There is a huge but subtle undercurrent bias or leaning among educators and staff when it comes to teaching the gifted. I’ll give you a prime example. I attended the substitute orientation for a district near Houston today. All was going along just fine, the Human Resources guy had a nice sense of humor coupled with the seriousness of the job of a substitute in teaching and role modeling for children.

He had an easy going and flexible style and probably didn’t even know that he had said something that ‘set off fireworks’ in my head. His quote was “some people don’t want to teach gifted” as part of his speech on making sure you know the assignment before you sign up for it. He also mentioned other special positions as well. Maybe he said it thinking that there wouldn’t be a gifted teacher in the midst; maybe he was thinking that he had a nice crosscutting of the type of positions, who knows. But couldn’t he have said, “maybe you want to teach only gifted students”. The positive swing of the comment sounds so much better, don’t you think?

I guess you can call this ‘subtle discrimination’. It’s not anything like what women in Afgahnistan or Iran are dealing with. I’m currently in the middle of the novel, “Reading Lolita in Tehran.” What is the parallel here? That type of discrimination got its start very subtly and became a full blown way of life over time. The author of the book talks about how she plays a game with herself “imagining that she is invisible”. She sees the bones of her body holding up the black covering not the academic professor and loving mother she really is.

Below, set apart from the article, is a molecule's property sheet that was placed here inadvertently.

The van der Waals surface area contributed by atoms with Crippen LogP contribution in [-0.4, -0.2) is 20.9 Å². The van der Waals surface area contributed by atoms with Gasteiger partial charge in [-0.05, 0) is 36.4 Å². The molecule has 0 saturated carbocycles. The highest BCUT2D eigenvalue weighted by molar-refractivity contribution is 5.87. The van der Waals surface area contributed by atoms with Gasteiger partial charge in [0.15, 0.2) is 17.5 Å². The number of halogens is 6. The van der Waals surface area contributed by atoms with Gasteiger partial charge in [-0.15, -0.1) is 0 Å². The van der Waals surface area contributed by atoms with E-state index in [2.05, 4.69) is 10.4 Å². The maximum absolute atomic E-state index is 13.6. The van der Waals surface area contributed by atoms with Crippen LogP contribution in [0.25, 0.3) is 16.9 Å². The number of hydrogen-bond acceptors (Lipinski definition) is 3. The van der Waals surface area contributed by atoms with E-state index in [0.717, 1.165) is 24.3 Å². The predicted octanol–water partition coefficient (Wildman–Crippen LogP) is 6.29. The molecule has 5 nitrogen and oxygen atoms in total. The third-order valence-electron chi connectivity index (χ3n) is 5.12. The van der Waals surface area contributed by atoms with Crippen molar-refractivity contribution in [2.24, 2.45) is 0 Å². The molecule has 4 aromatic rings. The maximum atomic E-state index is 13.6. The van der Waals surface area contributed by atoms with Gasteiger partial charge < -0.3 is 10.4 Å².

Can there be a connection between a full-blown discrimination in Tehran and the subtle discrimination of the gifted children or a teacher of the gifted? To a gifted child, who has little experience to draw from, I believe there is. Adults have the maturity and experiences to realize that the world just isn’t a perfect place. To a gifted child, what is is what is. There isn’t a need to change because, frankly, they aren’t aware that there is a problem. The gifted child deals with his or her disappointments in much the same way as this woman in Tehran – imagining that they aren’t really there anyway.

Will anything come of this? Probably not. But it did in Tehran. It is most real for the author of my novel and it didn’t start out that way. It is so important for teachers and speakers to be aware of the value each individual can bring to a program or project. Never, never discount the value of an individual, celebrate it! Always be positive in your remarks. You never know when you could be part of a total, cultural discrimination in the future.Even the Pope can make mistakes and must be careful when speaking. His quote during his latest speech was taken from a 1400 Byzatine ruler which had something to do with religion and fighting with a sword has caused bad feelings in the Muslim world. I hope that the apology from the Pope can extinguish any cause for this to be laid in the ‘pile’ of discrimination against a culture but likely it will.

One Comment

  1. I don’t teach gifted kids or anything like that, but I have to say that I’ve heard/noticed comments similar to the one you described in this post. I agree that this kind of discrimination starts out very small, but can easily escalate into something that is much more difficult to deal with.

    September 19, 2006

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